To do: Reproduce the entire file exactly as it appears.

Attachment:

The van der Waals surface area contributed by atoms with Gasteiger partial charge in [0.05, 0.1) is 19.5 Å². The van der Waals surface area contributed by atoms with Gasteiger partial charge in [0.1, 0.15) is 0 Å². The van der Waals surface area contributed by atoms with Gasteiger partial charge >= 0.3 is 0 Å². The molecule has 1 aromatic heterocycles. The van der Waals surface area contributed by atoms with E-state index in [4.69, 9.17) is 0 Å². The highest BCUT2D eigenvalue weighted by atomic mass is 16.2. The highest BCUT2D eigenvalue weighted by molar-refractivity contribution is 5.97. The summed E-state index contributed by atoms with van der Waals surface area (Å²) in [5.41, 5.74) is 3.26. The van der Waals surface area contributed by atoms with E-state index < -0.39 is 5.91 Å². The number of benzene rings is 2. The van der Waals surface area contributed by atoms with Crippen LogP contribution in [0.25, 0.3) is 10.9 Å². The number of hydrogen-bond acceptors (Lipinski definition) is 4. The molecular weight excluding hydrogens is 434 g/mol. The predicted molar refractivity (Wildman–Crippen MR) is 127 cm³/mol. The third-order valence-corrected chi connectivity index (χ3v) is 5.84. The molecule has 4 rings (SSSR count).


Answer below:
The van der Waals surface area contributed by atoms with Gasteiger partial charge in [0.05, 0.1) is 19.5 Å². The van der Waals surface area contributed by atoms with Gasteiger partial charge in [0.1, 0.15) is 0 Å². The van der Waals surface area contributed by atoms with Gasteiger partial charge >= 0.3 is 0 Å². The molecule has 1 aromatic heterocycles. The van der Waals surface area contributed by atoms with E-state index in [4.69, 9.17) is 0 Å². The highest BCUT2D eigenvalue weighted by atomic mass is 16.2. The highest BCUT2D eigenvalue weighted by molar-refractivity contribution is 5.97. The summed E-state index contributed by atoms with van der Waals surface area (Å²) in [5.41, 5.74) is 3.26. The van der Waals surface area contributed by atoms with E-state index < -0.39 is 5.91 Å². The number of benzene rings is 2. The van der Waals surface area contributed by atoms with Crippen LogP contribution in [0.25, 0.3) is 10.9 Å². The number of hydrogen-bond acceptors (Lipinski definition) is 4. The molecular weight excluding hydrogens is 434 g/mol. The predicted molar refractivity (Wildman–Crippen MR) is 127 cm³/mol. The third-order valence-corrected chi connectivity index (χ3v) is 5.84. The molecule has 4 rings (SSSR count).